The shipbuilding industry is set for mega business with the government deciding that an ongoing Rs 60,000 crore plan to procure diesel electric submarines will be the last order to go to foreign firms and that all future projects will be designed and made in India.
Leading international players, which have for long eyed India as one of the largest importer of submarines in the world, are currently in contention for the P75 I project to manufacture six new stealthy submarines in India.
A top Navy officer told ET that the government has cleared the project on the condition that all future acquisitions of conventional submarines will be based on an indigenous design and produced at Indian shipyards. The Navy has accordingly initiated a futuristic design plan even though the next batch of conventional submarines under Project 76 would take several more years before a firm order is placed..
“It has been decided that after P75 I, all future submarines will be of our own design and will be made in India. The government has been very clear on this and we have already begun the work, even though the requirement is of the future,” Navy’s Controller of Warship Production and Acquisition Vice Admiral AV Subhedar confirmed to ET.
A similar project for six new nuclear powered submarines will obviously be of Indian design as foreign collaborators cannot share such technology openly. Private firm L&T is already working the Navy on this project
Sources said that the decision was conveyed at the very top with the government keen that the Project 76 be completely indigenous with the participation of both public and private shipyards. Indian firms like Pipavav, L&T and ABG shipyards are set to be the biggest gainers from this decision as public sector shipyards do not have the capacity to match up the demand. Navy officials said that the next requirement under Project 76 would come up towards the end of this decade.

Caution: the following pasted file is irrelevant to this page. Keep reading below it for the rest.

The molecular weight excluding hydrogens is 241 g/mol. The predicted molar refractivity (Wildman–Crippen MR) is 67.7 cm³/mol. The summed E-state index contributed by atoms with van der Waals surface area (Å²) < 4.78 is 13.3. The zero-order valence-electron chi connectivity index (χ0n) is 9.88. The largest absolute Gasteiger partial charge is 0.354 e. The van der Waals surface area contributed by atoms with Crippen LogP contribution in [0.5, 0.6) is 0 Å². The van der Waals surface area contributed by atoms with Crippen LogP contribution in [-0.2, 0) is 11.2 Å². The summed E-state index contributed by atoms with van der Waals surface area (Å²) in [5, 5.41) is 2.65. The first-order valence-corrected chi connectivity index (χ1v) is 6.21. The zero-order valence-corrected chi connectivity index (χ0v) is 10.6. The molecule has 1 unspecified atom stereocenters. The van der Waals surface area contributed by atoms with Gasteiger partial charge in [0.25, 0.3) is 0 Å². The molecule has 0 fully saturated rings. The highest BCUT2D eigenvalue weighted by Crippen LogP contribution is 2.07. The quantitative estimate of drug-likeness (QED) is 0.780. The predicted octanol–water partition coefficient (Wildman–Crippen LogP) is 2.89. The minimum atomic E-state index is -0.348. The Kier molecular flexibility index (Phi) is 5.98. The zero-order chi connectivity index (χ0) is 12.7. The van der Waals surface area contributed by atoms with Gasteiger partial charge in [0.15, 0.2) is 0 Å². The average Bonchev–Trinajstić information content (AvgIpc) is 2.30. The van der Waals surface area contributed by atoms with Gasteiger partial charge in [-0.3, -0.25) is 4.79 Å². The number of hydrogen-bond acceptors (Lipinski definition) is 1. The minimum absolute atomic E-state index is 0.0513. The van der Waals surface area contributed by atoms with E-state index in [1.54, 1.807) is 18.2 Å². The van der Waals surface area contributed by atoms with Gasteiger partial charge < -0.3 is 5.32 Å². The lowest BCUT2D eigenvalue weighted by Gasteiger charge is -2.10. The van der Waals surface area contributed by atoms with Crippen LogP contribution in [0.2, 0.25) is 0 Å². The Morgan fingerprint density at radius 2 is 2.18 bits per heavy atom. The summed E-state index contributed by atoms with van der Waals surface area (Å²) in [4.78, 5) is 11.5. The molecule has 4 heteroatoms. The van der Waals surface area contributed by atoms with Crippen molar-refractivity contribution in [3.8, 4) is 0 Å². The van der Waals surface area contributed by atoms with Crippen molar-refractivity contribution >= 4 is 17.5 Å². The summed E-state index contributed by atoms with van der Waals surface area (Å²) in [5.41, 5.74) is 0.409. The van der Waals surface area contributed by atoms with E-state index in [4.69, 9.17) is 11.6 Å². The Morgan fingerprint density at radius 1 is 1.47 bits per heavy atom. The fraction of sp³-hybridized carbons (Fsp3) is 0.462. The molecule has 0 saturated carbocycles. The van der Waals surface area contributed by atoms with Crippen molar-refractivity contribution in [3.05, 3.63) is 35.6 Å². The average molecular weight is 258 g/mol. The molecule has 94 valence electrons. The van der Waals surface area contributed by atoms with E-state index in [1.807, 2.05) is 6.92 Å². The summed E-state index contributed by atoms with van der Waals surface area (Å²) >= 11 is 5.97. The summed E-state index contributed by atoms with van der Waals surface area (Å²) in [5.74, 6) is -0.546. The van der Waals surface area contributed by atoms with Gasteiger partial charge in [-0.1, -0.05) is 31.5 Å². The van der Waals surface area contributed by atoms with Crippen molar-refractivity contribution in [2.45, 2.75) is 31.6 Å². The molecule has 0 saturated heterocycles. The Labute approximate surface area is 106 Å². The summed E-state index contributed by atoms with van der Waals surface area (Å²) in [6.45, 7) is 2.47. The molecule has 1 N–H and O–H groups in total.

A recent study by EY shows that the requirement for warships and submarines in India far outstrips the capacity of public sector shipyards. It has estimated that orders worth Rs 8,47,000 crore will be placed by India in the next 15 years. Private yards, the EY study says, will be in contention for an annual business of RS 25000 crore for the next 15 years due to a lack of capacity from the public sector to deliver. EnY also suggests that in case the government can implement the Make in India plan for the defence forces, a saving of at least 20 percent or Rs 3 lakh crore in terms of capital expenditure can be achieved over the next 12 years in terms of military purchases.
At present, the Indian Navy has 13 conventional and one nuclear attack submarine as part of its underwater fleet. The conventional fleet relies primarily on the Russian Kilo class with nine of these submarines – most older than 20 years – in service. In addition, four German origin HDW subs are available with the Navy that are currently being upgraded to fire the Harpoon anti-ship missiles.
At present, 6 new French origin Scorpene submarines are under construction in Mumbai with the first one set to enter service next year. In addition, India is getting ready to deploy its Arihant class nuclear missile boat towards the end of this year. The Navy is also likely to lease a new nuclear attack submarine from Russia shortly.